O'REILLY: You know, she won't come on "The Factor." I don't think she's going to go on your program either.

STEWART: She doesn't -- she doesn't respect the folks?

O'REILLY: I don't know.

STEWART: Why won't she respect the folks?

O'REILLY: I think the venue might be too tough here. OK, let's take a break, and we will come back and talk about your big book.

STEWART: Let's do that.

O'REILLY: Which is competing with my big book.

STEWART: You have a book out?


STEWART: Good luck with that.

O'REILLY: We'll be back in a moment.


O'REILLY: By the way, the entire interview with Jon Stewart unedited will be posted on immediately after this broadcast. We'll be right back with more Stewart.


O'REILLY: Continuing now with the "Personal Story" segment: the host of "The Daily Show," Jon Stewart, whose new book is called "Earth (The Book)." Here we go.


O'REILLY: OK, Stewart, now why do I have to get a sprained wrist when I buy your book? I mean, all of the books that you put out...

STEWART: Because I put effort into my books. I don't put one out every six months from stuff I dictate on my way home.

O'REILLY: Not me. I write them all. So "Earth (The Book): A Visitor's Guide to the Human Race." What is the theme, the overarch of this?

STEWART: The overarching theme of this is a comprehensive guide to how we got here, all that we accomplished while we were here, and how we are leaving.

O'REILLY: All right. Is that...

STEWART: I'm not going to give away the ending.

O'REILLY: You just...

STEWART: I'll give away the ending. A killer bee-great white shark hybrid ends up going out of control.

O'REILLY: All right. So it's just nonsense, right? This is just nonsense for 200 pages of nonsense? Is that what it is?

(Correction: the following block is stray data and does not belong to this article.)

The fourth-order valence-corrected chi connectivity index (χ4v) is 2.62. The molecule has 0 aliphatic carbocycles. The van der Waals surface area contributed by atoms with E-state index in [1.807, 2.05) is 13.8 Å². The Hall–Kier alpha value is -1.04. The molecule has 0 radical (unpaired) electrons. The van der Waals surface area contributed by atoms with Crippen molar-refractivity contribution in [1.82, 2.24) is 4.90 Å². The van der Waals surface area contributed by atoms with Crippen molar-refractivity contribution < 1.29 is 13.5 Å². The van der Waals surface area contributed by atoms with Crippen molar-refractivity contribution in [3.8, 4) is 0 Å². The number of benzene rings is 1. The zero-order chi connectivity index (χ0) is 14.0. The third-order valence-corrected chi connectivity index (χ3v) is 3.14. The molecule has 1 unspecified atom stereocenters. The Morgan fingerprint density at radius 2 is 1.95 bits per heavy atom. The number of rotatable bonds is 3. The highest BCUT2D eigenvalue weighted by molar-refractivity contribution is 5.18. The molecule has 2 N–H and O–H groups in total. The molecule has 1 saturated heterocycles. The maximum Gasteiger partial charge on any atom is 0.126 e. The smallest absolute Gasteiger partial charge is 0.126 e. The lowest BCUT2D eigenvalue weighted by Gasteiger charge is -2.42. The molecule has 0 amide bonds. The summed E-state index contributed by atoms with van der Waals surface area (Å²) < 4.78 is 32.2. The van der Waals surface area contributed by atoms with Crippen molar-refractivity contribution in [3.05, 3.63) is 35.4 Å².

STEWART: We think a little more highly of it than nonsense. But that's...

O'REILLY: Gibberish.

STEWART: Well, we feel that it's well-crafted satire speaking to the human condition. But OK, gibberish is fine.

O'REILLY: All right, good. Now, on the last page, 239, acknowledgments. You've got...

STEWART: I'll tell you who likes it, the dope dealers, man.

O'REILLY: The dope dealers like this. Of course they do. They can put stuff in between the pages when they carry it.

STEWART: People don't actually...

O'REILLY: You've got 1,400 writers.

STEWART: That's the acknowledgments. Those are people we're thanking.

O'REILLY: No, no, no. "As we did six years ago, we asked the staff from 'The Daily Show' to maintain the quality of the program while we wrote the book, and so we did. And then we wrote the book." Didn't all these people help in writing the book?

STEWART: No, that's the staff.

O'REILLY: How many people wrote the book?

STEWART: There's probably 12. That's the staff.

O'REILLY: Twelve people wrote the book?


O'REILLY: How come they weren't all on "Oprah"? You're the only one that was on.

STEWART: I take the credit.

O'REILLY: I can't get on "Oprah."

STEWART: She doesn't like you.

O'REILLY: I know. Why?

STEWART: You're not likeable.

O'REILLY: It's just as simple as that?

STEWART: It's not as simple as that. I don't know why.

O'REILLY: She likes you. She really likes you.

STEWART: But your books are more polemics. This book is...

O'REILLY: Nonsense.

STEWART: ...humor. Nonsense, gibberish, well-crafted satire, depending on, if I were on, let's say, a different network. But it's -- yes, she enjoys that. She's not as into the polemic, let's say.

O'REILLY: OK. So she doesn't want to talk politics with somebody like me?

STEWART: That's right.

O'REILLY: She'd rather talk nonsense with somebody like you.

STEWART: Now you're understanding daytime television. Well done, sir.

O'REILLY: Why do you do this? I mean, I know why I write.

STEWART: Why do I do it?

O'REILLY: Yes, why do you write your books? Because they're very successful. In fact, you know, my book is out. You and I are going to, like -- we're going to be slugging it out in the bookstore.